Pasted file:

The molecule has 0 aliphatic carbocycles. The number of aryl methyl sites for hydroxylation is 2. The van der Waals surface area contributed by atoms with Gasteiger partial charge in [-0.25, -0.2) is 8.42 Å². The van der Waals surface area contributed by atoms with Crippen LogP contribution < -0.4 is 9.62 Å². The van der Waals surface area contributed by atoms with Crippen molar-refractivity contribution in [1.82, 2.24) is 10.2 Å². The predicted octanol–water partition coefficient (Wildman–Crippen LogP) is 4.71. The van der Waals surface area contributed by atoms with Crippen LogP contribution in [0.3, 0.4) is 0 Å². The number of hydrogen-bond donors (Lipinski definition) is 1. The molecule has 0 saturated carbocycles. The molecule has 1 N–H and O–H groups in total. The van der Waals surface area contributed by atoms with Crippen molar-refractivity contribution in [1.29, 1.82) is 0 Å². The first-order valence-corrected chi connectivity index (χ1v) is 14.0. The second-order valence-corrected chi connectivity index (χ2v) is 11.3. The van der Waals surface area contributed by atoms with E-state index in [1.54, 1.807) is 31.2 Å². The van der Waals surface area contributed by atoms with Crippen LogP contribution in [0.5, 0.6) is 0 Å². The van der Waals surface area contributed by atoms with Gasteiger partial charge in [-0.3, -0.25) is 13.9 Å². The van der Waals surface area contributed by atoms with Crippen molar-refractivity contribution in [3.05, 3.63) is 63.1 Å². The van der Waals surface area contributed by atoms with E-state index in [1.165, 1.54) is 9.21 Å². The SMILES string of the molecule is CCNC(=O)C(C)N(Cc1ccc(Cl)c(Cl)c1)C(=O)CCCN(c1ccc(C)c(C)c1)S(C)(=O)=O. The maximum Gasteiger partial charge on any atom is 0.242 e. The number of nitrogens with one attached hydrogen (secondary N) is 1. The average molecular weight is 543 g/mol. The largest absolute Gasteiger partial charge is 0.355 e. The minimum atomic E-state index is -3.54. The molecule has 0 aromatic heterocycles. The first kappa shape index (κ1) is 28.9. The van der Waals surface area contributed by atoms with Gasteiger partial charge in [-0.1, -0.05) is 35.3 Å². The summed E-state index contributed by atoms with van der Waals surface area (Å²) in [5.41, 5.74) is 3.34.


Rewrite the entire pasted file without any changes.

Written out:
The molecule has 0 aliphatic carbocycles. The number of aryl methyl sites for hydroxylation is 2. The van der Waals surface area contributed by atoms with Gasteiger partial charge in [-0.25, -0.2) is 8.42 Å². The van der Waals surface area contributed by atoms with Crippen LogP contribution < -0.4 is 9.62 Å². The van der Waals surface area contributed by atoms with Crippen molar-refractivity contribution in [1.82, 2.24) is 10.2 Å². The predicted octanol–water partition coefficient (Wildman–Crippen LogP) is 4.71. The van der Waals surface area contributed by atoms with Crippen LogP contribution in [0.3, 0.4) is 0 Å². The number of hydrogen-bond donors (Lipinski definition) is 1. The molecule has 0 saturated carbocycles. The molecule has 1 N–H and O–H groups in total. The van der Waals surface area contributed by atoms with Crippen molar-refractivity contribution in [1.29, 1.82) is 0 Å². The first-order valence-corrected chi connectivity index (χ1v) is 14.0. The second-order valence-corrected chi connectivity index (χ2v) is 11.3. The van der Waals surface area contributed by atoms with E-state index in [1.54, 1.807) is 31.2 Å². The van der Waals surface area contributed by atoms with Crippen LogP contribution in [0.5, 0.6) is 0 Å². The van der Waals surface area contributed by atoms with Gasteiger partial charge in [-0.3, -0.25) is 13.9 Å². The van der Waals surface area contributed by atoms with Crippen molar-refractivity contribution in [3.05, 3.63) is 63.1 Å². The van der Waals surface area contributed by atoms with E-state index in [1.165, 1.54) is 9.21 Å². The SMILES string of the molecule is CCNC(=O)C(C)N(Cc1ccc(Cl)c(Cl)c1)C(=O)CCCN(c1ccc(C)c(C)c1)S(C)(=O)=O. The maximum Gasteiger partial charge on any atom is 0.242 e. The number of nitrogens with one attached hydrogen (secondary N) is 1. The average molecular weight is 543 g/mol. The largest absolute Gasteiger partial charge is 0.355 e. The minimum atomic E-state index is -3.54. The molecule has 0 aromatic heterocycles. The first kappa shape index (κ1) is 28.9. The van der Waals surface area contributed by atoms with Gasteiger partial charge in [-0.1, -0.05) is 35.3 Å². The summed E-state index contributed by atoms with van der Waals surface area (Å²) in [5.41, 5.74) is 3.34.